The basic wage for school teachers increased by 17% (GEL 51.85) at the beginning of 2015 and reached GEL 356.85. There was another stage of wage growth in April 2016 with an increase to GEL 405.

The new Minister of Education and Science of Georgia, Aleksandre Jejelava, announced another increase in the wages for school teachers in September 2016. He said that the average wage for a school teacher would reach GEL 800 from next year.

Spending on pre-school education, professional education and higher education will be increased. (Pre-Election Programme, page 66)

Promise Mostly Kept

In 2012, the Georgia Dream coalition promised to increase the spending on pre-school education, professional education and higher education alike.

Pre-school educational facilities are local government structures. There is a total of 60 municipalities around Georgia. We analysed the growth of spending on pre-school education using the example of Tbilisi.

According to the 2012 Tbilisi City budget, the overall amount of money allocated for pre-school education facilities was GEL 27,987,000. This budget almost doubled in 2013, reaching GEL 55,760,000. The budget allocated for pre-school education facilities increased to GEL 74 million in 2014 and GEL 82 million in 2015. According to the 2016 Tbilisi City budget, the amount of money allocated for pre-school education facilities equals GEL 84 million.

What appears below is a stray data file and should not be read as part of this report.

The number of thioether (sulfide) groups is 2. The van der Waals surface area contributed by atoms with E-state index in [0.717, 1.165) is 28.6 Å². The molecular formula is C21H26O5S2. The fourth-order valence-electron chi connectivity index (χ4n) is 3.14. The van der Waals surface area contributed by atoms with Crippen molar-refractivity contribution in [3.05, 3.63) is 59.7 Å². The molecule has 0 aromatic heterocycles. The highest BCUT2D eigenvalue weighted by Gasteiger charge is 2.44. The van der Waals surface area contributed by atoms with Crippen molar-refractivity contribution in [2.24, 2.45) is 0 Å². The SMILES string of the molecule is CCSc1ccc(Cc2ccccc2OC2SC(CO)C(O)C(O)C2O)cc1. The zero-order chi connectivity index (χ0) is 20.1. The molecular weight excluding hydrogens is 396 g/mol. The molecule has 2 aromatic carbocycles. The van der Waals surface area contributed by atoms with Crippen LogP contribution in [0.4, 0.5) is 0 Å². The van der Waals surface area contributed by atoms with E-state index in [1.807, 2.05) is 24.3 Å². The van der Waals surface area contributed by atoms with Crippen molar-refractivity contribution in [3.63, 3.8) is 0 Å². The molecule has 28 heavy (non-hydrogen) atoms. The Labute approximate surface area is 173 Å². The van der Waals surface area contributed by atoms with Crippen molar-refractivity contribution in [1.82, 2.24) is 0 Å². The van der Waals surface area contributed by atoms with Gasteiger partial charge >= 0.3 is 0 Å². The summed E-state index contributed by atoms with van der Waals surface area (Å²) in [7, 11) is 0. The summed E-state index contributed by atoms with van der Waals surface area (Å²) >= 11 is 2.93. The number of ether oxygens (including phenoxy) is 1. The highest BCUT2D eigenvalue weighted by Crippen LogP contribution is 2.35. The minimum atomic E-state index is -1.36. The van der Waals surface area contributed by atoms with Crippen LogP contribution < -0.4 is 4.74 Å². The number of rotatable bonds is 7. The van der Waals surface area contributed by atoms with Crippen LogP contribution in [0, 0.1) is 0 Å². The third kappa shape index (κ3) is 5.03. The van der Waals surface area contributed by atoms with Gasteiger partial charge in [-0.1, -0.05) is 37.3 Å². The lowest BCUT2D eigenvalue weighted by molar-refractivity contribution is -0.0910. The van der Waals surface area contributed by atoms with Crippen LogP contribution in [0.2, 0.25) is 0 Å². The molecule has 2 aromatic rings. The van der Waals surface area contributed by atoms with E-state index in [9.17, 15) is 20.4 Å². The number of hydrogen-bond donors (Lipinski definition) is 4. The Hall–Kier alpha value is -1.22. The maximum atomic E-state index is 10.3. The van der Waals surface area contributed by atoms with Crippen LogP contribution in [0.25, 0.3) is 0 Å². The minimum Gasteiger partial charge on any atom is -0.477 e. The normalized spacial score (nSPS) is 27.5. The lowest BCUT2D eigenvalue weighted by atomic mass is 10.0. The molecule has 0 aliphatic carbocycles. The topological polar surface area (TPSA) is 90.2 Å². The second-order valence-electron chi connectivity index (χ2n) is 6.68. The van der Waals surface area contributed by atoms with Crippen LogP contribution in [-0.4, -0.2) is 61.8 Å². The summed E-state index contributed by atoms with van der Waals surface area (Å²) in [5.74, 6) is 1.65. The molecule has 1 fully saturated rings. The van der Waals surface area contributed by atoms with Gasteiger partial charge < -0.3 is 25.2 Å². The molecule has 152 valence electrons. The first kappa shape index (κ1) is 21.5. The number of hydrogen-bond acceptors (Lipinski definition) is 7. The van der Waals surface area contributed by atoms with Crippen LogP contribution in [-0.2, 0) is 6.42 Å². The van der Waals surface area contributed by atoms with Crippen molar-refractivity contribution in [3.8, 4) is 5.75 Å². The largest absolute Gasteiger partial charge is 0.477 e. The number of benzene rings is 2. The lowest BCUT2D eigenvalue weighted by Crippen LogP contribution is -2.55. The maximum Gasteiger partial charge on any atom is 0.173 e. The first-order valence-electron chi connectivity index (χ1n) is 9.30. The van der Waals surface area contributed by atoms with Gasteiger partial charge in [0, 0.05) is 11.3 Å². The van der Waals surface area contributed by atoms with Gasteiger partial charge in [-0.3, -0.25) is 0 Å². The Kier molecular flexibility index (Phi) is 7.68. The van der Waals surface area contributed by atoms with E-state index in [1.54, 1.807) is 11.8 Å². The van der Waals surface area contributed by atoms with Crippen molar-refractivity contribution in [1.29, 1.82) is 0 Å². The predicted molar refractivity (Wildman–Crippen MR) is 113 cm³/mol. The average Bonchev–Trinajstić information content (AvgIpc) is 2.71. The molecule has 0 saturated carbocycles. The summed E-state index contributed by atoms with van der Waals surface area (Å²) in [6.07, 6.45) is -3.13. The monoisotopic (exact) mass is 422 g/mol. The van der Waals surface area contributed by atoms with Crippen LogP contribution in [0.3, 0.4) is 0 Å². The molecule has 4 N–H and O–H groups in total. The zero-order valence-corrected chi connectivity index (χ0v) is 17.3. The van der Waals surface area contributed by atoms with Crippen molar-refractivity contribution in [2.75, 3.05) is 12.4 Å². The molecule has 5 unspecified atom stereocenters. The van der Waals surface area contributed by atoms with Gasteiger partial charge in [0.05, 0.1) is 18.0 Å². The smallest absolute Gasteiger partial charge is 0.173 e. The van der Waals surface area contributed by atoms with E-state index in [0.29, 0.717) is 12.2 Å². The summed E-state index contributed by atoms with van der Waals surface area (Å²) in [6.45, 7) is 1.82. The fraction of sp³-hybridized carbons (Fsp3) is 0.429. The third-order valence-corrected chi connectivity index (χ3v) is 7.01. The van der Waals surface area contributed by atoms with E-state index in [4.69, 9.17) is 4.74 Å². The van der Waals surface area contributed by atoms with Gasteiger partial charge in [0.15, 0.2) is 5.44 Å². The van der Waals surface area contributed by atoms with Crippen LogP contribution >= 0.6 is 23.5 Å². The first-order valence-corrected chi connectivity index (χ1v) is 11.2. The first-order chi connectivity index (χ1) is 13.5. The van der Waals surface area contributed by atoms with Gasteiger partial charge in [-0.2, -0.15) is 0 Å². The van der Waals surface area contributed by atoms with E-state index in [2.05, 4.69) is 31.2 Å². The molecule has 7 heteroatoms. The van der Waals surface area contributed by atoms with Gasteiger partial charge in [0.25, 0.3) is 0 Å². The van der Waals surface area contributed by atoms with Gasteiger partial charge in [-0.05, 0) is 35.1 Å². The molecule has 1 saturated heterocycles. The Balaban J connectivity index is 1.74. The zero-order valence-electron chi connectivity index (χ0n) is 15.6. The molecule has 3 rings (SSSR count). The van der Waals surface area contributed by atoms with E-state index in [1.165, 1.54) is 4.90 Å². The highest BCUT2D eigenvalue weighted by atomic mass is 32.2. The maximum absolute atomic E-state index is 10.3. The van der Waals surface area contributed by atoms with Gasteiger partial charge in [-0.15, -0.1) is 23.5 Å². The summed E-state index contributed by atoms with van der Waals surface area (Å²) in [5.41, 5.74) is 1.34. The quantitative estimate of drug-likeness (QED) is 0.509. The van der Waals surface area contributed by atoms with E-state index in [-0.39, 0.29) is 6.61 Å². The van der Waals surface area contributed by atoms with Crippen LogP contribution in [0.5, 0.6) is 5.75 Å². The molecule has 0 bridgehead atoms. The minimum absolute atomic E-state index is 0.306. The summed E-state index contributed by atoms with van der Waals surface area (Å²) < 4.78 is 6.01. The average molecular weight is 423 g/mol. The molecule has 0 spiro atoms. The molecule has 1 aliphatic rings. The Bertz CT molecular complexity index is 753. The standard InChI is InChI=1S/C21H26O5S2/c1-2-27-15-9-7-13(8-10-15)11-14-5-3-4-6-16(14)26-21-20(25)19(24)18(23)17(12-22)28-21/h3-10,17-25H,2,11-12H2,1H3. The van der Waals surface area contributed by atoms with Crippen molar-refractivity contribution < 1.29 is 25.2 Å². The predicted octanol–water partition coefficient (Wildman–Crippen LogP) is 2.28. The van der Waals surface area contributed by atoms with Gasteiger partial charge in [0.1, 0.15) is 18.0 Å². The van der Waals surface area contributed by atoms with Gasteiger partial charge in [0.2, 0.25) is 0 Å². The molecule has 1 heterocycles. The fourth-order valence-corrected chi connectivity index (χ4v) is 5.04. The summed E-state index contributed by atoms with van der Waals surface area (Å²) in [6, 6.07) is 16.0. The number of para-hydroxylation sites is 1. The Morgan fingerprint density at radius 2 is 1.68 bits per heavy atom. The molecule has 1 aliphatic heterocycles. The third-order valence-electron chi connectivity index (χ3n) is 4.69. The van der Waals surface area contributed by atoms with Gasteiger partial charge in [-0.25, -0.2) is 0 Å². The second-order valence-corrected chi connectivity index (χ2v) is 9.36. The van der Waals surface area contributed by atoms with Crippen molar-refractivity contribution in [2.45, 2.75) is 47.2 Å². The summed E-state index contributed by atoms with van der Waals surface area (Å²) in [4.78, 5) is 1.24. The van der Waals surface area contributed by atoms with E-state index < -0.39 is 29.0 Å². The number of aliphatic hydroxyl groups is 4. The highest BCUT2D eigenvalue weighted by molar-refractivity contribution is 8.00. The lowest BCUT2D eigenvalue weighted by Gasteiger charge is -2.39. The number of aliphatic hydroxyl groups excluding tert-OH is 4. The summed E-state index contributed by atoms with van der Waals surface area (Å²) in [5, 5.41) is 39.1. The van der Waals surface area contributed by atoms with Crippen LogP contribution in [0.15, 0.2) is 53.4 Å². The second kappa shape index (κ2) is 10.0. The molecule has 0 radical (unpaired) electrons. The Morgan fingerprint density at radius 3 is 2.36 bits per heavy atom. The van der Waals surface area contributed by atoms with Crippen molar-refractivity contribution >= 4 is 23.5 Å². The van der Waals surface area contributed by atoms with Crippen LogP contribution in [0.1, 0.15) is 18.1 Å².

The budget for professional education facilities also had a trend of increase in the period from 2013 to 2016. In 2013, the amount of money allocated to this end was GEL 14,301,600 whilst increasing to GEL 35,838,000 in 2016. Hence, we have a 150% growth of the budget in this field.

As for higher education, the state budget put higher education and scientific research programmes in the same category and allocated a total of GEL 129,286,000 for them as of 2013. In 2014, higher education was designated as a separate category in the budget. In 2014, the state budget allocated GEL 102,415,000 for higher education and increased this amount to GEL 106,617,000 in 2016. The higher education budget increased by a mere 4% in the past three years.

Bidzina Ivanishvili: "I have been working on the project of a technological university since 2008 and I would not exclude the possibility of this university being built in Kutaisi with a cutting-edge technology industry being founded there as well."